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Volatility 101: Should Rolls-Royce Holdings (LON:RR.) Shares Have Dropped 18%?

Simply Wall St

The main aim of stock picking is to find the market-beating stocks. But the main game is to find enough winners to more than offset the losers So we wouldn't blame long term Rolls-Royce Holdings plc (LON:RR.) shareholders for doubting their decision to hold, with the stock down 18% over a half decade. Unhappily, the share price slid 2.0% in the last week.

Check out our latest analysis for Rolls-Royce Holdings

Given that Rolls-Royce Holdings didn't make a profit in the last twelve months, we'll focus on revenue growth to form a quick view of its business development. Generally speaking, companies without profits are expected to grow revenue every year, and at a good clip. That's because it's hard to be confident a company will be sustainable if revenue growth is negligible, and it never makes a profit.

In the last half decade, Rolls-Royce Holdings saw its revenue increase by 3.8% per year. That's not a very high growth rate considering it doesn't make profits. Given this fairly low revenue growth (and lack of profits), it's not particularly surprising to see the stock down 3.9% (annualized) in the same time frame. Investors should consider how bad the losses are, and whether the company can make it to profitability with ease. Shareholders will want the company to approach profitability if it can't grow revenue any faster.

The image below shows how earnings and revenue have tracked over time (if you click on the image you can see greater detail).

LSE:RR. Income Statement, December 5th 2019

We like that insiders have been buying shares in the last twelve months. Even so, future earnings will be far more important to whether current shareholders make money. You can see what analysts are predicting for Rolls-Royce Holdings in this interactive graph of future profit estimates.

What About Dividends?

As well as measuring the share price return, investors should also consider the total shareholder return (TSR). Whereas the share price return only reflects the change in the share price, the TSR includes the value of dividends (assuming they were reinvested) and the benefit of any discounted capital raising or spin-off. Arguably, the TSR gives a more comprehensive picture of the return generated by a stock. As it happens, Rolls-Royce Holdings's TSR for the last 5 years was -11%, which exceeds the share price return mentioned earlier. This is largely a result of its dividend payments!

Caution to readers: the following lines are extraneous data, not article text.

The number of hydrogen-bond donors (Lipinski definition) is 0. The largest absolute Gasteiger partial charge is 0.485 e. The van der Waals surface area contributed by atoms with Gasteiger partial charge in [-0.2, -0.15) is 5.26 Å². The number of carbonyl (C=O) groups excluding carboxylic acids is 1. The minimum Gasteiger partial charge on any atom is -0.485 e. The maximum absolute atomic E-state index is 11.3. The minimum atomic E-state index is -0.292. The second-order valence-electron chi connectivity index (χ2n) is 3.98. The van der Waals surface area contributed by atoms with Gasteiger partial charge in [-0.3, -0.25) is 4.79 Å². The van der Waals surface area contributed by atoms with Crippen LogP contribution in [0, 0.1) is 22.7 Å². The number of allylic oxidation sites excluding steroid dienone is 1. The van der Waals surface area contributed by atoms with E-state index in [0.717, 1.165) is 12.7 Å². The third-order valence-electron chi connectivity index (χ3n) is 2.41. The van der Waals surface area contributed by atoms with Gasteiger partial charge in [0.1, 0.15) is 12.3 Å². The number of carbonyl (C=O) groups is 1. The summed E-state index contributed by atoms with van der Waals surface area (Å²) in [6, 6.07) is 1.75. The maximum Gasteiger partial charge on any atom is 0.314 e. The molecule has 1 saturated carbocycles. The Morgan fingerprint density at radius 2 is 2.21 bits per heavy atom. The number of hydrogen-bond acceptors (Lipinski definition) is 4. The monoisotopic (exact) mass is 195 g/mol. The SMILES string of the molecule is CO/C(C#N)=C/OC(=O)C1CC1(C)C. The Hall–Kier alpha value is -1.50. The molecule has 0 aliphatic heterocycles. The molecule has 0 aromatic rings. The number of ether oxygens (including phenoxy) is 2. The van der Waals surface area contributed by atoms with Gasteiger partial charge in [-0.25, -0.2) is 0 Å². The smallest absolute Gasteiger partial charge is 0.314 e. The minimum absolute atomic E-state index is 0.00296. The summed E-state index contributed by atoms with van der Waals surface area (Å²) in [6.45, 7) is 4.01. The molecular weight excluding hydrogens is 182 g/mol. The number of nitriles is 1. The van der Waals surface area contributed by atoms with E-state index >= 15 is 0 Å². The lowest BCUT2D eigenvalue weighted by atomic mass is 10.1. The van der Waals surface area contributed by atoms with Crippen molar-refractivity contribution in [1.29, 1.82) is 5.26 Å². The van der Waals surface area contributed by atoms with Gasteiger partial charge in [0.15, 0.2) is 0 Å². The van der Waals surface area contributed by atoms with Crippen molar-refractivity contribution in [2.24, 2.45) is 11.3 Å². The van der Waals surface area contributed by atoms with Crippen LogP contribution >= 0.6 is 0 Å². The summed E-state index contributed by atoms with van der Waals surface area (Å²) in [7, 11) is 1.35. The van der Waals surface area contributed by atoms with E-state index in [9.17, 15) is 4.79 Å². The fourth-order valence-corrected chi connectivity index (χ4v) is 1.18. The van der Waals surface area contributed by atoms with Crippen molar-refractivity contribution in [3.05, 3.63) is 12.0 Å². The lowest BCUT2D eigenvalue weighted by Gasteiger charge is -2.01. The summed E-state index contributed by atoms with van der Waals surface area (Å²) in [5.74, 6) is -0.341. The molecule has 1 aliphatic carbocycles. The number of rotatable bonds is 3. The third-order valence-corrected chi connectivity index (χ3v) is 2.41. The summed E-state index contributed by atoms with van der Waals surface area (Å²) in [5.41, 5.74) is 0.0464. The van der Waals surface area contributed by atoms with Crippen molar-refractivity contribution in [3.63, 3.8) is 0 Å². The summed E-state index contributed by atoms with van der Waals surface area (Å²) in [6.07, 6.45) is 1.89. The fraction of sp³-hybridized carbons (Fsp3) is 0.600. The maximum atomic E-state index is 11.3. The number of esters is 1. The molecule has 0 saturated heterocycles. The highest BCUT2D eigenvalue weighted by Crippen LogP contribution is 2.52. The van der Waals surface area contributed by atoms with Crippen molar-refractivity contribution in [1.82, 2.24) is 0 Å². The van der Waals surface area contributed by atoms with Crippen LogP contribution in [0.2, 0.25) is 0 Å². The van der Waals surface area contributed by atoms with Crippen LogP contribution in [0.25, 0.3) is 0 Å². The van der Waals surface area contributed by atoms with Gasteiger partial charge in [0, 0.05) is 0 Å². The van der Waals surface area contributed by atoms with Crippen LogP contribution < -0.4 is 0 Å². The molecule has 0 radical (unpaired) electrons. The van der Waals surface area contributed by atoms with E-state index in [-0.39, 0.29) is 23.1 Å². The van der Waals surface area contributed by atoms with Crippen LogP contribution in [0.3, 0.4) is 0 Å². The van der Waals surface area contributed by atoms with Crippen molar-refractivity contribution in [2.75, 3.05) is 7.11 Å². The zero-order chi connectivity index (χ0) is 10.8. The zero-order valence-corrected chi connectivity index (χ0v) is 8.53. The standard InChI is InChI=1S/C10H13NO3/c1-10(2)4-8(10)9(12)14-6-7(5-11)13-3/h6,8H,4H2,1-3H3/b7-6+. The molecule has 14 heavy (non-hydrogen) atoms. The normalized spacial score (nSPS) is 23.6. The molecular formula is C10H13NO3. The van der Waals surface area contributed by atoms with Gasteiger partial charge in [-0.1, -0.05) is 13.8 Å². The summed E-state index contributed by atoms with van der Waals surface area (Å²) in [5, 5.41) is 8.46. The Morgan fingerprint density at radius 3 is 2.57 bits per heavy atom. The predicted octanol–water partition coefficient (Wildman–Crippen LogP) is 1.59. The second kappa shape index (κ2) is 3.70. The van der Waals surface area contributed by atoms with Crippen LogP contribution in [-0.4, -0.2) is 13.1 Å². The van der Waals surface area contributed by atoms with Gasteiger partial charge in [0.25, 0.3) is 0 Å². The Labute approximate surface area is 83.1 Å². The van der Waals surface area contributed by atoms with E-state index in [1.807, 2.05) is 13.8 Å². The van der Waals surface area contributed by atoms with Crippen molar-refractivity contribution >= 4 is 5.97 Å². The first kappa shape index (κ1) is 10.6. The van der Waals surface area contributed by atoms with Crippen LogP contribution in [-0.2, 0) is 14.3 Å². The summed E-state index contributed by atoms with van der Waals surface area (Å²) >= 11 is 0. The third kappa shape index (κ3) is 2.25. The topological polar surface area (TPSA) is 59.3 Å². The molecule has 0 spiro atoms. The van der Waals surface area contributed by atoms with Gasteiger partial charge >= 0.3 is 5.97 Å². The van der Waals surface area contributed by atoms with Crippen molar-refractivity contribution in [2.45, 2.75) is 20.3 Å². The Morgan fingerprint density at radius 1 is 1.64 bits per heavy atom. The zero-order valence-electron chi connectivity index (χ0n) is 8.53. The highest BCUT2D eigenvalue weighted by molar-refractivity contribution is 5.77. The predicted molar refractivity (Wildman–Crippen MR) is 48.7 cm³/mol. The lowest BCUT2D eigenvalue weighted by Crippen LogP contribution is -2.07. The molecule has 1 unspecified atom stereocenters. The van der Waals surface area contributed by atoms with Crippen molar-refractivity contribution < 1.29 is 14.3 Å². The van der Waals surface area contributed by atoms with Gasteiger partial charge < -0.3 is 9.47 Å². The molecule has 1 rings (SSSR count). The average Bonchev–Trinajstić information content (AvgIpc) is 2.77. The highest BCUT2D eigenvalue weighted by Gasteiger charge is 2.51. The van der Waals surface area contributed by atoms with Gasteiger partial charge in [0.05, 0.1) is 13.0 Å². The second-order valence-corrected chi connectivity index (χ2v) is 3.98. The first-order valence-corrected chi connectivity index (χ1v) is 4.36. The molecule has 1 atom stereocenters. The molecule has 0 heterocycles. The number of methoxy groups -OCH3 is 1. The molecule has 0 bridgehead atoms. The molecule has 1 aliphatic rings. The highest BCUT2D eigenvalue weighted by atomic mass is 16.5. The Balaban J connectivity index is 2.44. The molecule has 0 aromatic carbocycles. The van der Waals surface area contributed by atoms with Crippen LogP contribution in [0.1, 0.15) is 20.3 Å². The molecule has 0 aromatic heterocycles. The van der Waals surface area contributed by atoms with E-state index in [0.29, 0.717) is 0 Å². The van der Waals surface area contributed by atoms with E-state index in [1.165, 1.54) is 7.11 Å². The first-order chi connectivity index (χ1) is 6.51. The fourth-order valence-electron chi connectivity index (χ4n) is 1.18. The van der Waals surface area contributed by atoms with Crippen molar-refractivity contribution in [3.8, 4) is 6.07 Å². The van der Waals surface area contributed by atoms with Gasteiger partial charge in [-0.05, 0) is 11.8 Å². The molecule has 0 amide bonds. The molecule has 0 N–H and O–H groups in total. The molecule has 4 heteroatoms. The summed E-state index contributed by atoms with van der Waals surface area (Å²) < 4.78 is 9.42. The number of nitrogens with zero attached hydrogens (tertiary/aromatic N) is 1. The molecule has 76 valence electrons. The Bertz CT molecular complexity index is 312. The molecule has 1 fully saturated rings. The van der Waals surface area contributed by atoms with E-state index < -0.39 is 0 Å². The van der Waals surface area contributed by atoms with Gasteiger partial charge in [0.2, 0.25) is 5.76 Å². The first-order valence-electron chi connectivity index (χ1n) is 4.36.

A Different Perspective

While the broader market gained around 11% in the last year, Rolls-Royce Holdings shareholders lost 14% (even including dividends) . Even the share prices of good stocks drop sometimes, but we want to see improvements in the fundamental metrics of a business, before getting too interested. Regrettably, last year's performance caps off a bad run, with the shareholders facing a total loss of 2.2% per year over five years. Generally speaking long term share price weakness can be a bad sign, though contrarian investors might want to research the stock in hope of a turnaround. Investors who like to make money usually check up on insider purchases, such as the price paid, and total amount bought. You can find out about the insider purchases of Rolls-Royce Holdings by clicking this link.

There are plenty of other companies that have insiders buying up shares. You probably do not want to miss this free list of growing companies that insiders are buying.

Please note, the market returns quoted in this article reflect the market weighted average returns of stocks that currently trade on GB exchanges.

If you spot an error that warrants correction, please contact the editor at editorial-team@simplywallst.com. This article by Simply Wall St is general in nature. It does not constitute a recommendation to buy or sell any stock, and does not take account of your objectives, or your financial situation. Simply Wall St has no position in the stocks mentioned.

We aim to bring you long-term focused research analysis driven by fundamental data. Note that our analysis may not factor in the latest price-sensitive company announcements or qualitative material. Thank you for reading.